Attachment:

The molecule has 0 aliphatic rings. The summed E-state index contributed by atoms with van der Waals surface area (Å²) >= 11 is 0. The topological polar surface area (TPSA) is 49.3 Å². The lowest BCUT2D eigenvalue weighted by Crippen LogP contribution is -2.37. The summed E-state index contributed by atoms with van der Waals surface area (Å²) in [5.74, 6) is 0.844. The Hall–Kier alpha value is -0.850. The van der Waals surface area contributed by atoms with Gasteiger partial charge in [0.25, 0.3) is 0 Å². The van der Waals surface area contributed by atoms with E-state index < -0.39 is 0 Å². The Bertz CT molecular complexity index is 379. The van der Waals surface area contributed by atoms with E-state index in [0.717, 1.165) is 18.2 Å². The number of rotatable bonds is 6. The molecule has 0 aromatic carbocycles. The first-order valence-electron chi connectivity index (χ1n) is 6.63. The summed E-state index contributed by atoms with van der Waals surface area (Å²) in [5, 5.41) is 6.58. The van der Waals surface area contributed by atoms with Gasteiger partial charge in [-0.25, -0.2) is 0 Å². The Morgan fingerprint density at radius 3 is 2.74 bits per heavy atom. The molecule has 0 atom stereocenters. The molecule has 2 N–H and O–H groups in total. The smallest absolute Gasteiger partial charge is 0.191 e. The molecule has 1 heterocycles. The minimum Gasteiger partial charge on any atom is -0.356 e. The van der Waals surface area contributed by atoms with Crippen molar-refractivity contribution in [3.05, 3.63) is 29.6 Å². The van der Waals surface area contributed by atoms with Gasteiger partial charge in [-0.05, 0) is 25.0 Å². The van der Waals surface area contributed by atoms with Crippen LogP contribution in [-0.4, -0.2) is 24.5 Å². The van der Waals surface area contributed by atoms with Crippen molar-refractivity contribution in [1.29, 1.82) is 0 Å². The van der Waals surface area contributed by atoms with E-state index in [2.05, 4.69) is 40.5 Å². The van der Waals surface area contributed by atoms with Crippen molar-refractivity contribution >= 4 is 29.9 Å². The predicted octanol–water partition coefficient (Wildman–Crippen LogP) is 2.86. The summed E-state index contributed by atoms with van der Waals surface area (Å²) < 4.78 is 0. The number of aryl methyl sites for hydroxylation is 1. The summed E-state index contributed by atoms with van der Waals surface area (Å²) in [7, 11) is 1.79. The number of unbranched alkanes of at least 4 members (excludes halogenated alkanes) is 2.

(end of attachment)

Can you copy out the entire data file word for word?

The molecule has 0 aliphatic rings. The summed E-state index contributed by atoms with van der Waals surface area (Å²) >= 11 is 0. The topological polar surface area (TPSA) is 49.3 Å². The lowest BCUT2D eigenvalue weighted by Crippen LogP contribution is -2.37. The summed E-state index contributed by atoms with van der Waals surface area (Å²) in [5.74, 6) is 0.844. The Hall–Kier alpha value is -0.850. The van der Waals surface area contributed by atoms with Gasteiger partial charge in [0.25, 0.3) is 0 Å². The van der Waals surface area contributed by atoms with E-state index < -0.39 is 0 Å². The Bertz CT molecular complexity index is 379. The van der Waals surface area contributed by atoms with E-state index in [0.717, 1.165) is 18.2 Å². The number of rotatable bonds is 6. The molecule has 0 aromatic carbocycles. The first-order valence-electron chi connectivity index (χ1n) is 6.63. The summed E-state index contributed by atoms with van der Waals surface area (Å²) in [5, 5.41) is 6.58. The van der Waals surface area contributed by atoms with Gasteiger partial charge in [-0.25, -0.2) is 0 Å². The Morgan fingerprint density at radius 3 is 2.74 bits per heavy atom. The molecule has 0 atom stereocenters. The molecule has 2 N–H and O–H groups in total. The smallest absolute Gasteiger partial charge is 0.191 e. The molecule has 1 heterocycles. The minimum Gasteiger partial charge on any atom is -0.356 e. The van der Waals surface area contributed by atoms with Crippen molar-refractivity contribution in [3.05, 3.63) is 29.6 Å². The van der Waals surface area contributed by atoms with Gasteiger partial charge in [-0.05, 0) is 25.0 Å². The van der Waals surface area contributed by atoms with Crippen LogP contribution in [-0.4, -0.2) is 24.5 Å². The van der Waals surface area contributed by atoms with Crippen molar-refractivity contribution in [1.29, 1.82) is 0 Å². The van der Waals surface area contributed by atoms with E-state index in [2.05, 4.69) is 40.5 Å². The van der Waals surface area contributed by atoms with Crippen molar-refractivity contribution >= 4 is 29.9 Å². The predicted octanol–water partition coefficient (Wildman–Crippen LogP) is 2.86. The summed E-state index contributed by atoms with van der Waals surface area (Å²) < 4.78 is 0. The number of aryl methyl sites for hydroxylation is 1. The summed E-state index contributed by atoms with van der Waals surface area (Å²) in [7, 11) is 1.79. The number of unbranched alkanes of at least 4 members (excludes halogenated alkanes) is 2.